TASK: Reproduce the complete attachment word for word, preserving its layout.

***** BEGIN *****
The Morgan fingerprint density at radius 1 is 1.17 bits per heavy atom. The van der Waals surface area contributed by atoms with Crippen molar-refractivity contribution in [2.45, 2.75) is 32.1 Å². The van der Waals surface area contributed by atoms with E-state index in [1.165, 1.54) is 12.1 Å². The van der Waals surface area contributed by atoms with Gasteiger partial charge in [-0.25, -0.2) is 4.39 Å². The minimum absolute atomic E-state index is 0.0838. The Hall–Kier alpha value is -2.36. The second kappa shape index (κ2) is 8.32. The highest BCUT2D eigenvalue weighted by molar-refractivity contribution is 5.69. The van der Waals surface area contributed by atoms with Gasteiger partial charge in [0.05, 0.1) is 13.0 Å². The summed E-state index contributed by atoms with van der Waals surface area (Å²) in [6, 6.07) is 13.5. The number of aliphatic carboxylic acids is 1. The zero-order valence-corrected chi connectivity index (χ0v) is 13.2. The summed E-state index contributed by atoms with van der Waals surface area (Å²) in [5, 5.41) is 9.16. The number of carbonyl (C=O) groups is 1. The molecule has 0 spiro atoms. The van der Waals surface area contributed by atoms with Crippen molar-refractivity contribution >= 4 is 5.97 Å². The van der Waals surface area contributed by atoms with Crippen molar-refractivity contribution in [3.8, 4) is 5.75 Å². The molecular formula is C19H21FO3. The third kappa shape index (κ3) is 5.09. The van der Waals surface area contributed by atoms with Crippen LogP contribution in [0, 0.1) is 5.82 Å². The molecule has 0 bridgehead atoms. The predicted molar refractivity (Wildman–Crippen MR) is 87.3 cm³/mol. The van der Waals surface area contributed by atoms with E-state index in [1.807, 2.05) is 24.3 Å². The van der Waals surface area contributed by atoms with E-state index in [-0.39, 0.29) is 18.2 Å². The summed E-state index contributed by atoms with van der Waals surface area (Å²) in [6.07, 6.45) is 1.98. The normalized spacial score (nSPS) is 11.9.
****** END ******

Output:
The Morgan fingerprint density at radius 1 is 1.17 bits per heavy atom. The van der Waals surface area contributed by atoms with Crippen molar-refractivity contribution in [2.45, 2.75) is 32.1 Å². The van der Waals surface area contributed by atoms with E-state index in [1.165, 1.54) is 12.1 Å². The van der Waals surface area contributed by atoms with Gasteiger partial charge in [-0.25, -0.2) is 4.39 Å². The minimum absolute atomic E-state index is 0.0838. The Hall–Kier alpha value is -2.36. The second kappa shape index (κ2) is 8.32. The highest BCUT2D eigenvalue weighted by molar-refractivity contribution is 5.69. The van der Waals surface area contributed by atoms with Gasteiger partial charge in [0.05, 0.1) is 13.0 Å². The summed E-state index contributed by atoms with van der Waals surface area (Å²) in [6, 6.07) is 13.5. The number of aliphatic carboxylic acids is 1. The zero-order valence-corrected chi connectivity index (χ0v) is 13.2. The summed E-state index contributed by atoms with van der Waals surface area (Å²) in [5, 5.41) is 9.16. The number of carbonyl (C=O) groups is 1. The molecule has 0 spiro atoms. The van der Waals surface area contributed by atoms with Crippen molar-refractivity contribution >= 4 is 5.97 Å². The van der Waals surface area contributed by atoms with Crippen molar-refractivity contribution in [3.8, 4) is 5.75 Å². The molecular formula is C19H21FO3. The third kappa shape index (κ3) is 5.09. The van der Waals surface area contributed by atoms with Crippen LogP contribution in [0, 0.1) is 5.82 Å². The molecule has 0 bridgehead atoms. The predicted molar refractivity (Wildman–Crippen MR) is 87.3 cm³/mol. The van der Waals surface area contributed by atoms with E-state index in [1.807, 2.05) is 24.3 Å². The van der Waals surface area contributed by atoms with E-state index in [-0.39, 0.29) is 18.2 Å². The summed E-state index contributed by atoms with van der Waals surface area (Å²) in [6.07, 6.45) is 1.98. The normalized spacial score (nSPS) is 11.9.